Heart Foundation highlights burden of cardiovascular disease
Aussies oblivious to heart problems.
The latest biennial health report from the Australian Institute of Health and Welfare (AIHW) suggests that most Aussies believe they're in tip top shape. However, the Heart Foundation reveals cardiovascular disease (CVD) remains a serious health concern for many Australians.
Heart Foundation CEO Adjunct Professor John Kelly stresses that CVD – principally heart, stroke and blood vessel disease – is a major treat to the health and wellbeing of Australians.
“The Heart Foundation has led the way in funding successful research, prevention and treatment that has led to decades of declining cardiovascular death rates, but results evident here indicate complacency amongst the whole community," Kelly said.
According to the report, while 85% of Australians rate their health as excellent, good or very good, we don’t get enough exercise, obesity rates are increasing and we need more veggies in our diet.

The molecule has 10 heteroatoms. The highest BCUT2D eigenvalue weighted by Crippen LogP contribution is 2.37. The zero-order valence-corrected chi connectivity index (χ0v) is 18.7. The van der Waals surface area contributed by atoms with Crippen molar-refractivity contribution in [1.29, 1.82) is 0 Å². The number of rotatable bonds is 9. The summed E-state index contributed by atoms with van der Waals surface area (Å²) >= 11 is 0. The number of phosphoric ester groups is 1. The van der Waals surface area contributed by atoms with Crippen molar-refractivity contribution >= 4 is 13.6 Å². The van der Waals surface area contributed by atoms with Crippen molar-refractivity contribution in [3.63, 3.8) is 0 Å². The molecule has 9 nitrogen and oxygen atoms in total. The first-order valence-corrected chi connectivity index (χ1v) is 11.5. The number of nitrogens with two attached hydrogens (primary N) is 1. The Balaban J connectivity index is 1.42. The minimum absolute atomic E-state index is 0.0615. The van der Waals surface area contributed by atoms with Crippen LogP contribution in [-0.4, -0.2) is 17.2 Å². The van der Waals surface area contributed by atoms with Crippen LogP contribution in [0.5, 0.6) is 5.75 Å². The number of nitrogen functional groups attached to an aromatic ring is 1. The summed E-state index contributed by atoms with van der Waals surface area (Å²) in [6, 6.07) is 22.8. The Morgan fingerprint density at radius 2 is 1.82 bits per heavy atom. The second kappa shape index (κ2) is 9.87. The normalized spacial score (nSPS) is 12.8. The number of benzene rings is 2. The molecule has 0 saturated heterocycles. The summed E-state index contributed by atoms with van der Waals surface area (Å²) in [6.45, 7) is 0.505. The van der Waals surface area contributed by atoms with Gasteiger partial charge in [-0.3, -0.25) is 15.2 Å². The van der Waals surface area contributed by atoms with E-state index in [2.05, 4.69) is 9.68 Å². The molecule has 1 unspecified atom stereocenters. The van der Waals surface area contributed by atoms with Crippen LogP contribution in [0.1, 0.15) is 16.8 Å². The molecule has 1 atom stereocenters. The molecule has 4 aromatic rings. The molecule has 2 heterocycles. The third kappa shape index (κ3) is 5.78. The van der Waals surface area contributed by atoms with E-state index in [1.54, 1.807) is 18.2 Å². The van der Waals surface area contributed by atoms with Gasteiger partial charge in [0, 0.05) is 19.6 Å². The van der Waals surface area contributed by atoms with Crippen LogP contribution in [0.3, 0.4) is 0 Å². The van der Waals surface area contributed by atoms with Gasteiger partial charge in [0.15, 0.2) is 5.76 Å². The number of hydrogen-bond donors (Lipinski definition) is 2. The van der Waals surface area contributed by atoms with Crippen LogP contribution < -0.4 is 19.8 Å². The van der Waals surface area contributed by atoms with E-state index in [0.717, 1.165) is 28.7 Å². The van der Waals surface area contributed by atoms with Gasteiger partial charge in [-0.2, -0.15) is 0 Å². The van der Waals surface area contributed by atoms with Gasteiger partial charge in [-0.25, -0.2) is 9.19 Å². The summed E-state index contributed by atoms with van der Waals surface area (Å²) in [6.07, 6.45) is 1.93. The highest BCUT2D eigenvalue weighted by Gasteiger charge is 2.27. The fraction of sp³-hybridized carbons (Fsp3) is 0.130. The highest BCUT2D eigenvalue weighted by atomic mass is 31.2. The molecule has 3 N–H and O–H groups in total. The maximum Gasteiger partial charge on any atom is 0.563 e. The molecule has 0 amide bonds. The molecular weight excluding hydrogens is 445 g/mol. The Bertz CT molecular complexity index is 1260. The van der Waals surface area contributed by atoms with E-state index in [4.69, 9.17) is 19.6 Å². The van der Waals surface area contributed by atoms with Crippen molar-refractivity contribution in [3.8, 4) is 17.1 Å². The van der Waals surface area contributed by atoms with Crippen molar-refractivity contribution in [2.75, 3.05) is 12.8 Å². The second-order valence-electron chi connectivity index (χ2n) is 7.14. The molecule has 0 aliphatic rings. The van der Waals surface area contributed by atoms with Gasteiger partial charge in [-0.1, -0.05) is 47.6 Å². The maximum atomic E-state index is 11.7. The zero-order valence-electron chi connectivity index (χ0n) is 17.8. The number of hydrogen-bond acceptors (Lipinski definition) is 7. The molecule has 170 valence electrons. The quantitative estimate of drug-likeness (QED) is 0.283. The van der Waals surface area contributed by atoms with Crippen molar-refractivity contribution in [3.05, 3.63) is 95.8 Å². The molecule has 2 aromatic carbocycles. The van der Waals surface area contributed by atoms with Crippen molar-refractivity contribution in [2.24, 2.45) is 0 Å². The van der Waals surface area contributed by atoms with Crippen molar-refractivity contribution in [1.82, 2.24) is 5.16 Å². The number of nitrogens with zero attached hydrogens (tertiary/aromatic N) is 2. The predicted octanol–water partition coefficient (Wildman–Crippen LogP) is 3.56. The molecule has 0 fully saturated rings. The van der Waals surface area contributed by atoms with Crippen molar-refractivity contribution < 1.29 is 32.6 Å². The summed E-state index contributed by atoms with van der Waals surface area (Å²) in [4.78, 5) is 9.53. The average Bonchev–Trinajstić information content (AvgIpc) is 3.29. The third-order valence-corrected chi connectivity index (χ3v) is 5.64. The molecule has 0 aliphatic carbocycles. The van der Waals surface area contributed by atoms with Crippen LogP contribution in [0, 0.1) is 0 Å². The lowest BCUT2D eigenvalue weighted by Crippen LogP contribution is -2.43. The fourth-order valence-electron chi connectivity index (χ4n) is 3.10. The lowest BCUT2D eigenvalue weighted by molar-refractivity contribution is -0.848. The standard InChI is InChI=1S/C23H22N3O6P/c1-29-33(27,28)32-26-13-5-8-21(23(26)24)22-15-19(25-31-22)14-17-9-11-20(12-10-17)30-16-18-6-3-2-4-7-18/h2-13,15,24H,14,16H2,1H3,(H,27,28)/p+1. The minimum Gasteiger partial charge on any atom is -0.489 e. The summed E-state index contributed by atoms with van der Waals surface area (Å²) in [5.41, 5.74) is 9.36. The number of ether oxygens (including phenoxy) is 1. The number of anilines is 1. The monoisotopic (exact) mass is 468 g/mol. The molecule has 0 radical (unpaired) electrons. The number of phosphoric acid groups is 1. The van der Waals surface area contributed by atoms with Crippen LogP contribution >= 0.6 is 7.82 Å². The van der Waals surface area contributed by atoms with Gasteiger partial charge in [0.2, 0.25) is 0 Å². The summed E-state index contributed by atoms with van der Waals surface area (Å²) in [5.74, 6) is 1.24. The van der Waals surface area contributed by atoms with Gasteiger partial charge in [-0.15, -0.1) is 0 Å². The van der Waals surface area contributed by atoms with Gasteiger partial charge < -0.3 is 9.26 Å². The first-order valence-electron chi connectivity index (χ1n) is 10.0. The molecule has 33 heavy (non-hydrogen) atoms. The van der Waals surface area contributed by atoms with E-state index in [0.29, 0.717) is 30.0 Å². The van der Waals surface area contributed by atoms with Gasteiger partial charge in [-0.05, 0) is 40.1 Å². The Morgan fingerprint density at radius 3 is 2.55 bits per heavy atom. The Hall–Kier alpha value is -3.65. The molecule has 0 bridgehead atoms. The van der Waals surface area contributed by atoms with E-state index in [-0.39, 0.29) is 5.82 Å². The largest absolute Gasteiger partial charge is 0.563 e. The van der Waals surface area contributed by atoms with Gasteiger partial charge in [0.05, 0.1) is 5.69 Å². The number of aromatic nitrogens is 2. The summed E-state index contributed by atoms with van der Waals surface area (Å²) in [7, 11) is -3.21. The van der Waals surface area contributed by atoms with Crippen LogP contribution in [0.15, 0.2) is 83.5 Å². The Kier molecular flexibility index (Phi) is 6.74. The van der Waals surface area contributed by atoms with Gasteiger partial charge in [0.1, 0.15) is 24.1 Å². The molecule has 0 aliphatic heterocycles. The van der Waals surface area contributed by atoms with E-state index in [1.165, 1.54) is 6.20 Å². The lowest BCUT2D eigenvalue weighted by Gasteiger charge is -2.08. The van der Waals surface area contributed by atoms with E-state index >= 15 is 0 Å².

Chronic disease is the leading cause of illness, disability and death in Australia with one in two adults suffering ailments such as cancer, cardiovascular disease and diabetes.
Many of the most frequently used prescription drugs in Australia are taken to combat high blood pressure, heart failure, rising cholesterol levels and stable coronary artery disease.
Around 70% of kids (5-11 years) and 90% of young people (12-17 years) aren't meeting physical activity recommendations, while almost three quarters of children (9-13 years) consume too much sugar.
Shockingly, 93% of Australian adults had inadequate vegetable consumption in 2014-15. While these rates have remained relatively stable since 2007–08, the figure is alarmingly high.
Hospital spending is highest for CVD. In 2012-13 Australia spent around $5 billion on CVD patients. This represents an increase of around $1 billion over the last 10 years.
CVD rates increase with remoteness. In major cities it is 4.7%, while in regional/remote areas it's 5.8%.
Given Australia's ageing population, Professor Kelly believes governments must invest more in prevention methods, particularly practices which detect those at high risk of heart attacks and stroke through an integrated health check system.
"By addressing these measures our nation’s heart health and quality of life will improve, which in turn will reduce hospital admissions and ease pressure on hard-pressed health budgets," Kelly said.